Hope, Wisdom and Science from the Plant Kingdom in the Ongoing Covid Crisis

Viruses are one of the oldest organisms on Earth. They consist simply of a protein envelope and nucleic acids, which renders them unable to replicate outside of a host.  Some viruses, such as influenza, can both rearrange compatible genes and mutate on a regular basis in order to remain invisible.[1] 

Interestingly, the main benefit of herbs is their working relationship with our own innate ability to ward off pathogens, such as viruses. This in part is what makes herbal medicine so unique. Although herbs provide some direct anti-viral activity, they primarily act in a non-specific, adaptive manner.

Coronaviruses are positive-stranded RNA viruses, which allows them to reproduce their proteins and genomes directly in the cytoplasm. Of all RNA viruses, they possess the largest genome. From the seven coronavirus species that infect humans that are currently identified, SARS-CoV-2 has the highest reproductive number.[2]

From Mild to Life-Threatening: The Many Faces of COVID-19

While the majority of COVID-19 cases are mild or asymptomatic, for some people, the virus turns life threatening. Dysregulated immune response and cytokine-release syndrome, due to overactivation of innate immunity characterize the presentations of severe COVID-19.[3] Obesity together with lymphopenia (low lymphocytes) are factors that can predict a poor prognosis in patients with COVID-19.[4]

Advanced SARS-CoV-2 infected patients generate inflammatory cytokines and chemokines in response to the virus, such as interleukin-1 beta (IL-1), IL-6, and IL-18. This is referred to as a cytokine storm, which can then manifest as sepsis. The immune response triggers activation of the Nod-like receptor family, pyrin domain-containing 3 (NLRP3) inflammasome pathway, and then in turn, release of its products, including the proinflammatory cytokines IL-6 and IL-1.[5] 

While antibiotic therapy is commonly prescribed in cases of sepsis to prevent a relapse, clinical immunosuppressive treatments for the SARS-CoV-2 associated acute respiratory failure and resultant sepsis have not been very effective. Recently, however, the use of steroids for patients on ventilators reduced the death rate from 1 out of 10 to 1 out of 5.  Steroids showed no benefits for patients not on ventilators.[6]

The limited success could be attributed to the very high specificity of drugs tested. The cytokine storm they try to inhibit involves multiple branches of the immune system across a wide range of signaling pathways, while broad range immunosuppression has been shown to worsen SARS-CoV-2 infection prognosis in transplant patients.[7],[8]

This group of viruses, having a very high frequency of recombination, constantly produce new variations. This is part of the challenge from an allopathic modern pharmaceutical perspective, but not really from an herbal (botanical) one. Plants are living, are God created (I often call them “smarty plants”) and have built complex networks that are adaptive and communicate with our physiological responses. Herbal medicines help to optimize our responses, first by helping us to be more efficient in our immune response to a virus, and second in combating the virus itself.  This is essential to understanding the value and difference of herbal medicine from all other forms of medicine.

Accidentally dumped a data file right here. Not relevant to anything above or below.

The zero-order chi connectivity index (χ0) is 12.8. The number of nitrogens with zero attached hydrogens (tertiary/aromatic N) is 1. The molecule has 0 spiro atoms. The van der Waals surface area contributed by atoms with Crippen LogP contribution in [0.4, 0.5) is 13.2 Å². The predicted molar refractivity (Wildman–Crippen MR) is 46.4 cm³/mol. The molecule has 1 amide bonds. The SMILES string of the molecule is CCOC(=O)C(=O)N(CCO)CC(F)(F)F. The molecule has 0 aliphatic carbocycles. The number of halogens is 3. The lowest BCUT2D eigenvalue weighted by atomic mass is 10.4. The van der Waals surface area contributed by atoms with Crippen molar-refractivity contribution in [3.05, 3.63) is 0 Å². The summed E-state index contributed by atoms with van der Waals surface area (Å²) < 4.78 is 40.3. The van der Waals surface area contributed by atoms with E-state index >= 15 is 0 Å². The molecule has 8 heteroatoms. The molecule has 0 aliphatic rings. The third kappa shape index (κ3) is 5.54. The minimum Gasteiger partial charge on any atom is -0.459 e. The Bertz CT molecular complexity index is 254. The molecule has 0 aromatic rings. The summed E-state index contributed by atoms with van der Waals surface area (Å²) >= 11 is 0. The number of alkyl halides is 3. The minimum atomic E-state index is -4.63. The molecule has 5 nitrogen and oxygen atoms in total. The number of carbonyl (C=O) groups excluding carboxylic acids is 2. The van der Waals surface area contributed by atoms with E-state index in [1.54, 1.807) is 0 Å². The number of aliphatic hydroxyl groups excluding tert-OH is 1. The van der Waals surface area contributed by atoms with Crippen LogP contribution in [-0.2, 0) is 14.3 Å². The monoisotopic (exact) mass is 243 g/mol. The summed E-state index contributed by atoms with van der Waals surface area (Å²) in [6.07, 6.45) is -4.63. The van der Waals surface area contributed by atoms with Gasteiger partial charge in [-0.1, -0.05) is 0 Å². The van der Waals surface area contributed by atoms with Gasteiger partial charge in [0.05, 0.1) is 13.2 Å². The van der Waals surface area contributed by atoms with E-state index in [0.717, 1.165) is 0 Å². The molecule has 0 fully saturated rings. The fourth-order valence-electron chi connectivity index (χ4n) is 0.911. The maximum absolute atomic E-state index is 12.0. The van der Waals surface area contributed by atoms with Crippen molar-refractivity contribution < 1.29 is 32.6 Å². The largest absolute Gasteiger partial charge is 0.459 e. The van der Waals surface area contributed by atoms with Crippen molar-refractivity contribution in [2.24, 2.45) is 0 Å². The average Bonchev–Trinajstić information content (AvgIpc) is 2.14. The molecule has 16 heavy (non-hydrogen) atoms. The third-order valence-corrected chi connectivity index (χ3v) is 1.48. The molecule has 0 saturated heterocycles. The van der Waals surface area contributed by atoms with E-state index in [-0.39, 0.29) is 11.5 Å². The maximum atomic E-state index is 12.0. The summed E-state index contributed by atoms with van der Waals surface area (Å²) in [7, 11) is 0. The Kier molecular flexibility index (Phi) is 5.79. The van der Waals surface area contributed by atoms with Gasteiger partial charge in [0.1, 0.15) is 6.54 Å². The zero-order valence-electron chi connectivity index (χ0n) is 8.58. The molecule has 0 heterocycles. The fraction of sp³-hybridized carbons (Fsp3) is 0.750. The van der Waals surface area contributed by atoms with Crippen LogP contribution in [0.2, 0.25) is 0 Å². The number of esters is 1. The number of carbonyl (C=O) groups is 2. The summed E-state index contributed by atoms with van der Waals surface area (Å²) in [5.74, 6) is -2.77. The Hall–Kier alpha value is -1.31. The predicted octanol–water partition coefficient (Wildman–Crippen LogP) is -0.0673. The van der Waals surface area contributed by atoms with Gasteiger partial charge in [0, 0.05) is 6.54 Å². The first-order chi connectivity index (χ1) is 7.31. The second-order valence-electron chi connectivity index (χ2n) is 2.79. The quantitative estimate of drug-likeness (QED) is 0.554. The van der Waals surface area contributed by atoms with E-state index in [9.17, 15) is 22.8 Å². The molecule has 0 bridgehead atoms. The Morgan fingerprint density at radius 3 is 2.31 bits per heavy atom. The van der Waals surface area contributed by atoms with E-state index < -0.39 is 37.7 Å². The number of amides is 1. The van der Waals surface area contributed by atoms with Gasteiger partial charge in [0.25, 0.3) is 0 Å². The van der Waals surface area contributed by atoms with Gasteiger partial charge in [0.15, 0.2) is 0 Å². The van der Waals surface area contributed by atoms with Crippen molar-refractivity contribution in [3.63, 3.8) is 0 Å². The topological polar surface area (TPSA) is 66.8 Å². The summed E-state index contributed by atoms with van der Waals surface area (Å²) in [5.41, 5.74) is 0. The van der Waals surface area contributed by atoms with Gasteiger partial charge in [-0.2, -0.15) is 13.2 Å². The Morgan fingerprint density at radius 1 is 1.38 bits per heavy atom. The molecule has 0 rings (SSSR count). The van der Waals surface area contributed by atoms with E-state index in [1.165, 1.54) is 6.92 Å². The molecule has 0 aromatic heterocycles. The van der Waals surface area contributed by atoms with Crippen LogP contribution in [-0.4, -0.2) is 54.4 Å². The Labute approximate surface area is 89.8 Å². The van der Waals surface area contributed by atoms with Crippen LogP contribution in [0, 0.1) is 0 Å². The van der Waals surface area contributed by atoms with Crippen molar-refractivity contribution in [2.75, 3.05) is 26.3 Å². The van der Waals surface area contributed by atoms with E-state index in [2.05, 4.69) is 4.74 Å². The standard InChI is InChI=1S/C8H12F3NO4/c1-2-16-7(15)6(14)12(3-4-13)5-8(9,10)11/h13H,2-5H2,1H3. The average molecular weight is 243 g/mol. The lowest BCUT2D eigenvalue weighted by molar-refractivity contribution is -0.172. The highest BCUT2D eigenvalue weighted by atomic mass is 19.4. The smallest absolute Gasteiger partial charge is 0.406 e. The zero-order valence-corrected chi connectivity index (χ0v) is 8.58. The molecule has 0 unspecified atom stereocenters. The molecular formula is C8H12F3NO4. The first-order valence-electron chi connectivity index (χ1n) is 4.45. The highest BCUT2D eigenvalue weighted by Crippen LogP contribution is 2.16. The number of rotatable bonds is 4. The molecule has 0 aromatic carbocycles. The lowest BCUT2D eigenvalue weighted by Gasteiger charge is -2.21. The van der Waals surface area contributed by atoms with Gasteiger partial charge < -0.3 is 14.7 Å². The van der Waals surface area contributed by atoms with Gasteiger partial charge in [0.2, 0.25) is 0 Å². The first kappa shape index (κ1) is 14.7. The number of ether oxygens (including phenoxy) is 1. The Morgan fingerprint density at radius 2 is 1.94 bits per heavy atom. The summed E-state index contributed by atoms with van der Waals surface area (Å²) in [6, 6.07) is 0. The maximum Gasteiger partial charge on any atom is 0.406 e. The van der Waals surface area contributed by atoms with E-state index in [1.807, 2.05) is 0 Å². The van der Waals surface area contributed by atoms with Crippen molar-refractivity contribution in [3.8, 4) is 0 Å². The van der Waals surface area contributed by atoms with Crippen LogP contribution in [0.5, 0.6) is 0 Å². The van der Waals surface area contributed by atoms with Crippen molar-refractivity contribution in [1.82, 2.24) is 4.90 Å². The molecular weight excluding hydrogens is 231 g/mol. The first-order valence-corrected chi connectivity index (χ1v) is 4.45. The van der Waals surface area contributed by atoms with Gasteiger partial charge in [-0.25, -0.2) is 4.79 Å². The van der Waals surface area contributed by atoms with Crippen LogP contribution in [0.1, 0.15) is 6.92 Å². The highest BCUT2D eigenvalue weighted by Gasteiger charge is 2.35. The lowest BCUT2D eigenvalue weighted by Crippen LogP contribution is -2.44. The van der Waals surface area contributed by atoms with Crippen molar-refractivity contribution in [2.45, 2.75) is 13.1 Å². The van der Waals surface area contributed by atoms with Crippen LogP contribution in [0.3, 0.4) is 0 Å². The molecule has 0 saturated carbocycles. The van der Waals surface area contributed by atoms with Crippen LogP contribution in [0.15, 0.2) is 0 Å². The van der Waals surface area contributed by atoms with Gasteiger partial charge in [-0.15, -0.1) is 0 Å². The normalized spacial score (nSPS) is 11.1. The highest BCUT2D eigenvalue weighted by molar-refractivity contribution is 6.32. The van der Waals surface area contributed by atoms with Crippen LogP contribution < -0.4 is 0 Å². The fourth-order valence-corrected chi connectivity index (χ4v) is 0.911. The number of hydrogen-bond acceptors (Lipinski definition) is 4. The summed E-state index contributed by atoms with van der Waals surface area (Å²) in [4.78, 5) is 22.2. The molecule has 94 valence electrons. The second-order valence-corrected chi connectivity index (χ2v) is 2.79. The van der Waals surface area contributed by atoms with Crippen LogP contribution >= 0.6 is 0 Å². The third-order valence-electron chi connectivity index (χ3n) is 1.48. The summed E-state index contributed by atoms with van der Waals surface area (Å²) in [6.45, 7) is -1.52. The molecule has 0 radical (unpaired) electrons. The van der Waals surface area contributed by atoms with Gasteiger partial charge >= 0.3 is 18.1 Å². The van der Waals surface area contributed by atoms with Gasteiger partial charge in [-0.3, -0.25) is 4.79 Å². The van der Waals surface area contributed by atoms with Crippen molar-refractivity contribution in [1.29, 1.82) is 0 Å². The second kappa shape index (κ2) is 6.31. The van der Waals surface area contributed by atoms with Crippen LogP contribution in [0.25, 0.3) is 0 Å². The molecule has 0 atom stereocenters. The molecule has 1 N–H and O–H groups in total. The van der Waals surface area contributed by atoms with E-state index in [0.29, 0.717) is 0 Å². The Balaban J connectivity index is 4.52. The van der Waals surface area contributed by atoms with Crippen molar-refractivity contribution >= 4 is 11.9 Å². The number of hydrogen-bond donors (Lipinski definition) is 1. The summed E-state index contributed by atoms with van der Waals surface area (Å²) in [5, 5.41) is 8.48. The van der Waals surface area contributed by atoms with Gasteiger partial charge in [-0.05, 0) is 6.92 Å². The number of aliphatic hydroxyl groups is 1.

Both SARS-CoV and the new SARS-CoV-2 are responsible for acute respiratory failure. In addition to the typical presentation of respiratory distress, about 25% of infected cases also develop acute digestive problems.[9]

SARS viruses attach to ACE-2 on the surface of lung, lymph and spleen epithelial cells. As a consequence of angiotensin converting enzyme 2 (ACE-2) damage after a SARS viral infection, the renin-angiotensin system is down regulated, causing a decrease in oxygen saturation in the lungs and pulmonary hemodynamics.[10],[11]

Structure and Binding of COVID-19 Virus to ACE2

The figure above depicts the structure of the COVID-19 virus. Among the viral structure, the S protein has a major role in binding the virus to the host receptor cells.[12]

Herbal medicines can help to fight a viral infection in many direct ways, although I still consider this secondary. Herbal medicines possess an ability to block the SARS virus from binding to ACE-2, while simultaneously increasing ACE-2 activity and expression, and have been shown to modulate the inflammatory cytokines levels, most notably IL-1 and HMGB1. The adaptability of herbal medicines to various protein-inhibitory roles could be in part due to a shared glycan-mimicking structure of plant based phenolic compounds.[13]

Research on Herbal Medicines and their Role in Combatting Acute Viruses

Withania somnifera (Ashwagandha)

Ashwagandha

The primary adaptogen and traditional Indian medicinal plant Withania somnifera (ashwagandha) contains natural constituents called withanolides, which are the main active compounds responsible for the health promoting effects of the plant.

The main protease (Mpro) of SARS-Co V-2 plays a vital role in disease propagation by processing the polyproteins that are required for its replication. A recent study found that withanoside V in ashwagandha may be a potential inhibitor against Mpro of SARS-CoV-2 to combat COVID-19 and may have an antiviral effect on nCoV.[14]

Rhodiola Rosea

Rhodiola rosea (commonly golden root, rose root, roseroot, western roseroot, Aaron’s rod, Arctic root, king’s crown, lignum rhodium, orpin rose). Isolated on white background.